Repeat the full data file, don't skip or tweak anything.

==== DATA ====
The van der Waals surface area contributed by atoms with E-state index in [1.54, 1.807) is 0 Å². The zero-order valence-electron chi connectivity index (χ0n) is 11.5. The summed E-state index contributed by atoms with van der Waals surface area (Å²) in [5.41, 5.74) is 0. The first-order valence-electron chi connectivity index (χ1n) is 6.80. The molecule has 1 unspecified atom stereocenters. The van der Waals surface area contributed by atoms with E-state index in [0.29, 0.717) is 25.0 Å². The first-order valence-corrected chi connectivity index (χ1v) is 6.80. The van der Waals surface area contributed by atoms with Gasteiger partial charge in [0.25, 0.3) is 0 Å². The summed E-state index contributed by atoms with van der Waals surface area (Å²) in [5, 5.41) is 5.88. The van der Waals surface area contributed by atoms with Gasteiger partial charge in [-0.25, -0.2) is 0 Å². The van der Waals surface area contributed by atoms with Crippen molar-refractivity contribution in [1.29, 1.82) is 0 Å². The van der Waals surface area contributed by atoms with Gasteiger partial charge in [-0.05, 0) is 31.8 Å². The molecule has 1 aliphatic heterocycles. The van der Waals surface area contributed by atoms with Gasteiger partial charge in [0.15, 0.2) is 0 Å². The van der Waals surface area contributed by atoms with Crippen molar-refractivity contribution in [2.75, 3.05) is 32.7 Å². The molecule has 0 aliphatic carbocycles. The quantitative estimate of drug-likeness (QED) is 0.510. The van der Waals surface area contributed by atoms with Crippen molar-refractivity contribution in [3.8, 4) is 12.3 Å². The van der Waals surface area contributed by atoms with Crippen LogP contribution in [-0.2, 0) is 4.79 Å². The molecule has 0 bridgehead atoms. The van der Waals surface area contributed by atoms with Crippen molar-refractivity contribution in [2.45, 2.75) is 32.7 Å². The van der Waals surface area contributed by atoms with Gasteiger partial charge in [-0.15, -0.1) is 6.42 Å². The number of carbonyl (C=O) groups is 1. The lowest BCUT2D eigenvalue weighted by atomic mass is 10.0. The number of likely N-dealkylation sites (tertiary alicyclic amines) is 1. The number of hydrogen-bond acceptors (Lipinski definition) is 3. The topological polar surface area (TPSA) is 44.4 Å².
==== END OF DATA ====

The van der Waals surface area contributed by atoms with E-state index in [1.54, 1.807) is 0 Å². The zero-order valence-electron chi connectivity index (χ0n) is 11.5. The summed E-state index contributed by atoms with van der Waals surface area (Å²) in [5.41, 5.74) is 0. The first-order valence-electron chi connectivity index (χ1n) is 6.80. The molecule has 1 unspecified atom stereocenters. The van der Waals surface area contributed by atoms with E-state index in [0.29, 0.717) is 25.0 Å². The first-order valence-corrected chi connectivity index (χ1v) is 6.80. The van der Waals surface area contributed by atoms with Gasteiger partial charge in [0.25, 0.3) is 0 Å². The summed E-state index contributed by atoms with van der Waals surface area (Å²) in [5, 5.41) is 5.88. The van der Waals surface area contributed by atoms with Gasteiger partial charge in [-0.25, -0.2) is 0 Å². The van der Waals surface area contributed by atoms with Crippen molar-refractivity contribution in [1.29, 1.82) is 0 Å². The van der Waals surface area contributed by atoms with Gasteiger partial charge in [-0.05, 0) is 31.8 Å². The molecule has 1 aliphatic heterocycles. The van der Waals surface area contributed by atoms with Gasteiger partial charge in [0.15, 0.2) is 0 Å². The van der Waals surface area contributed by atoms with Crippen molar-refractivity contribution in [2.75, 3.05) is 32.7 Å². The molecule has 0 aliphatic carbocycles. The quantitative estimate of drug-likeness (QED) is 0.510. The van der Waals surface area contributed by atoms with Crippen molar-refractivity contribution in [3.8, 4) is 12.3 Å². The van der Waals surface area contributed by atoms with Crippen LogP contribution in [-0.2, 0) is 4.79 Å². The molecule has 0 bridgehead atoms. The van der Waals surface area contributed by atoms with Crippen molar-refractivity contribution in [2.45, 2.75) is 32.7 Å². The van der Waals surface area contributed by atoms with Gasteiger partial charge in [-0.15, -0.1) is 6.42 Å². The number of carbonyl (C=O) groups is 1. The lowest BCUT2D eigenvalue weighted by atomic mass is 10.0. The number of likely N-dealkylation sites (tertiary alicyclic amines) is 1. The number of hydrogen-bond acceptors (Lipinski definition) is 3. The topological polar surface area (TPSA) is 44.4 Å².